The stronger your community system of care, the better outcomes you can expect to see for your families. Most agencies want to work with other agencies to meet the needs of children and families and to provide access to needed services and supports for these families.
Developing an integrated system of care requires multiple strategies at multiple levels. Agency and community leadership partner with representative youths and families to do community assessment and development. Supervisors work across agencies to support integrated policies and practice. Wraparound staff build on the above activities to create integrated plans and process one youth, family and team at a time.
Wraparound staff are in a unique position to support system of care development and to identify barriers to challenges with the system. Since wrap staff interact with so many facets of the system of care for their families each and every day, they are uniquely situated to notice problems, resource miss-allotments, and other challenges to providing superior care.
If wrap staff help identify them, these barriers and challenges within the system of care can be addressed by agency supervisors and managers. They will also have the chance to positively influence families, community members, mental health professionals, and others towards the wraparound process. Each new team member who has a successful experience with wraparound will add more support for wraparound and the system of care, and these team members will share their support with peers.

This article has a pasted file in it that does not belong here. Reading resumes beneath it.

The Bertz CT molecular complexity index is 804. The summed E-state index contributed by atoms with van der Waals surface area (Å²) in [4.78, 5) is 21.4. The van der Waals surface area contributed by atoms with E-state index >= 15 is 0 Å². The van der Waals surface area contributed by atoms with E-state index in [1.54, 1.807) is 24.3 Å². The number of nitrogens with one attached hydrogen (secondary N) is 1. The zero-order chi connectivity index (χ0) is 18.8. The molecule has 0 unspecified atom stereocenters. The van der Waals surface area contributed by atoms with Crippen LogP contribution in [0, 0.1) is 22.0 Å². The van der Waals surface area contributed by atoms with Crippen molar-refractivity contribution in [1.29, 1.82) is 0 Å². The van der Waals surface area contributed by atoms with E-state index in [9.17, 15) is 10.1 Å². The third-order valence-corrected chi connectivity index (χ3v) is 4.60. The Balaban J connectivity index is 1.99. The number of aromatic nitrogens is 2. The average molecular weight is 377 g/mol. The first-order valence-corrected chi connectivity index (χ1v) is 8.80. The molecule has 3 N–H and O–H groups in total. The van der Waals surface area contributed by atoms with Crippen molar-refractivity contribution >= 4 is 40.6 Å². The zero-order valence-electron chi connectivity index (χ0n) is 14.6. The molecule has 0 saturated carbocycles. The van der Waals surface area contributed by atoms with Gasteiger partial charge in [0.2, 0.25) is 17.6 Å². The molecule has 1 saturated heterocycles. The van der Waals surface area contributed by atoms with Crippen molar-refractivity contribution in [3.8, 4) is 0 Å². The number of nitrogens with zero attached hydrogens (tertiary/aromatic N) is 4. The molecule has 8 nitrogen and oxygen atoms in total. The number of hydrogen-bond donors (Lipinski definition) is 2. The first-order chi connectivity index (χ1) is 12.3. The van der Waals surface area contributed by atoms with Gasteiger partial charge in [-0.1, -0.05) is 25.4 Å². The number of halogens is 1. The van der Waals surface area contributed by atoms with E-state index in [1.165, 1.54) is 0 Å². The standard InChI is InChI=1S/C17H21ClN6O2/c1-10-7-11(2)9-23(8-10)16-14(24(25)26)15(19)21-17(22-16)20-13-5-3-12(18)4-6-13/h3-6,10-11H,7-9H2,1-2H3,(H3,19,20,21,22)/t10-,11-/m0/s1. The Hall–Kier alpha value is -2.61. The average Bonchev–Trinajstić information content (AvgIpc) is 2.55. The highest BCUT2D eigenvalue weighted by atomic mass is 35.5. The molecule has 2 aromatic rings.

Just as wrap staff use the Theory of Change (TOC) to help guide the wraparound process for individual families, they can also use the TOC to identify system challenges. When they hit a point that makes following the TOC more difficult, they know you have identified a system problem worth passing along to their supervisor.